$$= 40 \,J$$ ### A particle is acted upon by a conservative force only. Particle is released from rest at $$x = 1$$. Find the kinetic energy at $$x = 2$$. A

40 J

.

B

–80 J

C

50 J

D

60 J

Option A is Correct

# Conservation of Mechanical Energy

• When work is done only by conservative internal forces, then mechanical energy of the system remains constant.

Kinetic Energy (KE) + Potential Energy (PE) = Constant

$$K.E +P.E = constant$$

• As mechanical energy, $$E_{mec} = K.E +P.E$$

Emec = Constant

• This result is known as "Principle of Conservation of Mechanical Energy".

Note:-

(1)  If a particle is released from rest or starts motion from a point then, kinetic energy at that point is zero.

(2)  Potential energy may be negative but kinetic energy is always non - negative.

#### A particle is moving under the action of a conservative force only. Its potential energy is given as $$U = x^2 -4x$$. If it is released from origin with kinetic energy = $$40 \,J$$. Find the kinetic energy at equilibrium position.

A 40 J

B 44 J

C 50 J

D 80 J

×

Calculation of equilibrium position

$$U = x^2 - 4\,x$$

$$\Rightarrow \dfrac{dU}{dx} = 2x-4$$

$$\Rightarrow \dfrac{dU}{dx} =0$$

$$\Rightarrow 2x-4 =0$$

$$x = 2$$

$$x =2$$ is equilibrium position

Calculation of K.E

Total Mechanical Energy (ME) = Kinetic Energy (KE) + Potential Energy (PE)

= Constant

At $$x = 0,\,KE = 40\,J, \,PE =0$$

$$ME =PE +KE$$

$$ME = 40 \,J$$

At  $$x = 2$$

$$PE = (2)^2 - 4(2)$$

$$= -4 \,J$$

$$ME = 40 \,J$$

$$KE = ME - PE$$

$$= 44\,J$$

### A particle is moving under the action of a conservative force only. Its potential energy is given as $$U = x^2 -4x$$. If it is released from origin with kinetic energy = $$40 \,J$$. Find the kinetic energy at equilibrium position.

A

40 J

.

B

44 J

C

50 J

D

80 J

Option B is Correct

# Point of Stable, Unstable and Neutral Equilibrium in U-x Curve

• Relation between the work done by conservative force $$(W_C)$$ and potential energy (U) is given by

$$W_C = - \Delta U$$...(1)

• If $$F_C$$ is a conservative force and  $$\Delta x$$ is the small displacement of an object, while being acted on by $$F_C$$

then  $$W_C = F_C . \Delta x$$...(2)

•    From equation (1) and (2),

$$F_C. \Delta x = - \Delta U$$

$$F_C = - \dfrac{\Delta U}{\Delta x}$$

• In the limit, $$\Delta x \to 0$$

$$F_C = \lim\limits_{\Delta x\to 0} \left(-\dfrac{\Delta U}{\Delta x}\right)$$

$$F_C = - \dfrac{dU}{dx}$$  • Consider $$U - x$$  curve, as shown in figure.
• If B is a point of stable equilibrium then,

At A, (a point left to B)

$$\dfrac{dU}{dx} <0$$

$$\Rightarrow F>0 \,\,\,\text {as} \,\,\, F= -\dfrac{dU}{dx}$$

i.e., force will act towards B  At C, (a point right to B)

$$\dfrac{dU}{dx} >0$$  $$\Rightarrow F<0$$

i.e., force will act towards B  It can be concluded that sign of  $$\dfrac{dU}{dx}$$ changes from negative to positive.

#### If B is the point of stable equilibrium in the $$U-x$$ curve, as shown in figure, then choose the correct option.

A At point A, $$\dfrac{dU}{dx} <0$$ and force $$F<0$$

B At point A, $$\dfrac{dU}{dx} >0$$ and force $$F>0$$

C At point C, $$\dfrac{dU}{dx} >0$$ and force $$F<0$$

D At point C, $$\dfrac{dU}{dx} <0$$ and force $$F<0$$

×

If B is a point of equilibrium then,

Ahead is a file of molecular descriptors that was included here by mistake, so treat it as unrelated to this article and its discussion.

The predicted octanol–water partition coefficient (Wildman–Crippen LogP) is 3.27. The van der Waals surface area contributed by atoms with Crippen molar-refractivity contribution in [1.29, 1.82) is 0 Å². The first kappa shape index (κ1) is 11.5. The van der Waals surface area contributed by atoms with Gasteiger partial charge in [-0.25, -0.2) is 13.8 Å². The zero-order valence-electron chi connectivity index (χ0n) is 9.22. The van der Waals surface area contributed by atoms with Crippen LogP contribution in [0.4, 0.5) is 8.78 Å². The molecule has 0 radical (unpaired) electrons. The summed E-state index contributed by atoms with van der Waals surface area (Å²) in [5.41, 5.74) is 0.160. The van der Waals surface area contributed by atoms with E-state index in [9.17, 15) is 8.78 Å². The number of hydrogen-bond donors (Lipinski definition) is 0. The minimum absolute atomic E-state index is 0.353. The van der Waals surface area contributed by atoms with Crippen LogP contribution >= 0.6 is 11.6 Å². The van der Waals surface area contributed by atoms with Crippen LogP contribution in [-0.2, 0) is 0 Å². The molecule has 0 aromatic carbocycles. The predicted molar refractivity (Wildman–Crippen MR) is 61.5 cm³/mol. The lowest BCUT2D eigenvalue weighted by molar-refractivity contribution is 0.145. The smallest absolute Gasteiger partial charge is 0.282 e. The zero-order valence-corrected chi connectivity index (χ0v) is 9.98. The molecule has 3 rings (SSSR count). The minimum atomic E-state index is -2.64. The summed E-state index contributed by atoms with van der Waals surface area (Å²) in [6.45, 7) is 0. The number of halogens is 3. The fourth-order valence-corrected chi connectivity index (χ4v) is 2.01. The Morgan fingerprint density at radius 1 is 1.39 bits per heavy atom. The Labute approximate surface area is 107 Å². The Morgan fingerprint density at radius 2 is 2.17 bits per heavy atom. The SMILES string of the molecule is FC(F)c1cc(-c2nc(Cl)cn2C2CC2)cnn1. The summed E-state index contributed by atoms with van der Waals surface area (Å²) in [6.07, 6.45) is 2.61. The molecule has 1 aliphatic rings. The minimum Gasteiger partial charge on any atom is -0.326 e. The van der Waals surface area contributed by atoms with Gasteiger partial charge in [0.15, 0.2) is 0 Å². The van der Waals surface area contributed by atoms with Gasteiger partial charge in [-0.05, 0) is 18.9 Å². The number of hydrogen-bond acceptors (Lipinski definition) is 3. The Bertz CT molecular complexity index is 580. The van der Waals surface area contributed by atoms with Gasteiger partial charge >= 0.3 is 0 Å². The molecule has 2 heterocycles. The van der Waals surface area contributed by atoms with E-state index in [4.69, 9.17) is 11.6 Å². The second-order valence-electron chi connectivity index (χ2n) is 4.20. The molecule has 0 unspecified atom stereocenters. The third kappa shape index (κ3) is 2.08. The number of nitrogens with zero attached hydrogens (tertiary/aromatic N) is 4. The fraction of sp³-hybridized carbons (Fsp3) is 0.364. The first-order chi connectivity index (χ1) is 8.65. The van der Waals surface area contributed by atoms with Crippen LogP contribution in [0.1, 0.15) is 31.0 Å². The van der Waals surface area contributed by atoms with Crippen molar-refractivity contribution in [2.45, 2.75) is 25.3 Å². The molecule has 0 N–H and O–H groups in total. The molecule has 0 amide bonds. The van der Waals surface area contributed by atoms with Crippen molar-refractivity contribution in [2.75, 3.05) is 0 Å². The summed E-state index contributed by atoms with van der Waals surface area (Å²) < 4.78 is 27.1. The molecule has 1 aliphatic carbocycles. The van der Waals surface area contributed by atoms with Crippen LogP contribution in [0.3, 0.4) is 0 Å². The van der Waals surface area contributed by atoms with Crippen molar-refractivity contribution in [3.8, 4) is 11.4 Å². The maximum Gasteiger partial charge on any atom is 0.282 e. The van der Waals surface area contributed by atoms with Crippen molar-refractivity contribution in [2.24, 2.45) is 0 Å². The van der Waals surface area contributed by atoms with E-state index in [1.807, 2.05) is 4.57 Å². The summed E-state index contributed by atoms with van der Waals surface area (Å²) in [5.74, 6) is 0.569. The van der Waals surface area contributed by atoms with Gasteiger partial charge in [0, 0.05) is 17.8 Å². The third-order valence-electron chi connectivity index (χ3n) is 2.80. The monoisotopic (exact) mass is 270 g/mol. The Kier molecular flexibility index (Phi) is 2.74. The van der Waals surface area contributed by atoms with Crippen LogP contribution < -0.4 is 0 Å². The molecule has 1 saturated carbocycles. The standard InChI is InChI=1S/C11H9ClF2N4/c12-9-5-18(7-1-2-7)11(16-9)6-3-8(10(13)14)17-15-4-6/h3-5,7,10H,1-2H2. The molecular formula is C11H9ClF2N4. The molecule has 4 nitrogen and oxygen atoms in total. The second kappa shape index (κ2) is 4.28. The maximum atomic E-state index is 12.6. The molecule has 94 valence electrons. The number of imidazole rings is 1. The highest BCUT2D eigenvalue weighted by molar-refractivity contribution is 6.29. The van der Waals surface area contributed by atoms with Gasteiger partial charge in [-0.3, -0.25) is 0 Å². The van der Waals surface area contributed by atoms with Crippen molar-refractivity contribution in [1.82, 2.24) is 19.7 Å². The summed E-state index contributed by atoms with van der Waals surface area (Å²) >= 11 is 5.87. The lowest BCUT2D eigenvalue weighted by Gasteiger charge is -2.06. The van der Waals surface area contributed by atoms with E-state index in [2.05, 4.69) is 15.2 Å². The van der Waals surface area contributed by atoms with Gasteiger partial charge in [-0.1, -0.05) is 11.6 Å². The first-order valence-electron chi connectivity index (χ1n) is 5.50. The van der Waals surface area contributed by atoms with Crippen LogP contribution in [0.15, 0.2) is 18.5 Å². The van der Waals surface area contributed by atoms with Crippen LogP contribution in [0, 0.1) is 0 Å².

At A, (a point left to B)

$$\dfrac{dU}{dx} <0$$

$$\Rightarrow F>0 \,\,\,\text {as} \,\,\, F= -\dfrac{dU}{dx}$$

i.e., force will act towards B At C, (a point right to B)

$$\dfrac{dU}{dx} >0$$  $$\Rightarrow F<0$$

i.e., force will act towards B Hence, option (C) is correct.

### If B is the point of stable equilibrium in the $$U-x$$ curve, as shown in figure, then choose the correct option. A

At point A, $$\dfrac{dU}{dx} <0$$ and force $$F<0$$

.

B

At point A, $$\dfrac{dU}{dx} >0$$ and force $$F>0$$

C

At point C, $$\dfrac{dU}{dx} >0$$ and force $$F<0$$

D

At point C, $$\dfrac{dU}{dx} <0$$ and force $$F<0$$

Option C is Correct

# Point of Stable and Unstable Equilibrium in U-x Curve

• Consider $$U-x$$ curve, as shown in figure.  • For the $$U-x$$  curve, B is the point of unstable equilibrium. We know that,

Mathematically, $$F_x = - \dfrac{dU}{dx}$$

Also, derivative of $$U$$ with respect to $$x$$ is the slope of $$U-x$$ graph.  • If B is the point of unstable equilibrium,

then,

• At A (a point left to B)

$$\dfrac{dU}{dx} >0\,\,\,and\,\,\, F<0$$  i.e., force is acting away from B

• At C (a point right to B )

$$\dfrac{dU}{dx} <0\,\,\,and\,\,\, F>0$$  i.e., force is acting away from B  • Sign of $$\dfrac{dU}{dx}$$ changes from positive to negative.

#### In the $$U-x$$ curve, as shown in figure, if B is a point of unstable equilibrium, then which one of the following options is correct?

A Force at point C is positive ; $$\dfrac{dU}{dx} <0$$

B Force at point A is negative ; $$\dfrac{dU}{dx} <0$$

C  $$\dfrac{dU}{dx}$$ at C is negative ; $$Force >0$$

D  $$\dfrac{dU}{dx}$$ at A is positive ; $$Force = constant$$

×

If B is the point of unstable equilibrium,

Then,

• At A (a point left to B)

$$\dfrac{dU}{dx} >0\,\,\,and\,\,\, F<0$$  i.e., force is acting away from B • At C (a point right to B)

$$\Rightarrow\dfrac{dU}{dx} <0\,\,\,and\,\,\, F>0$$  i.e., force is acting away from B Hence, option (A) is correct.

### In the $$U-x$$ curve, as shown in figure, if B is a point of unstable equilibrium, then which one of the following options is correct? A

Force at point C is positive ; $$\dfrac{dU}{dx} <0$$

.

B

Force at point A is negative ; $$\dfrac{dU}{dx} <0$$

C

$$\dfrac{dU}{dx}$$ at C is negative ; $$Force >0$$

D

$$\dfrac{dU}{dx}$$ at A is positive ; $$Force = constant$$

Option A is Correct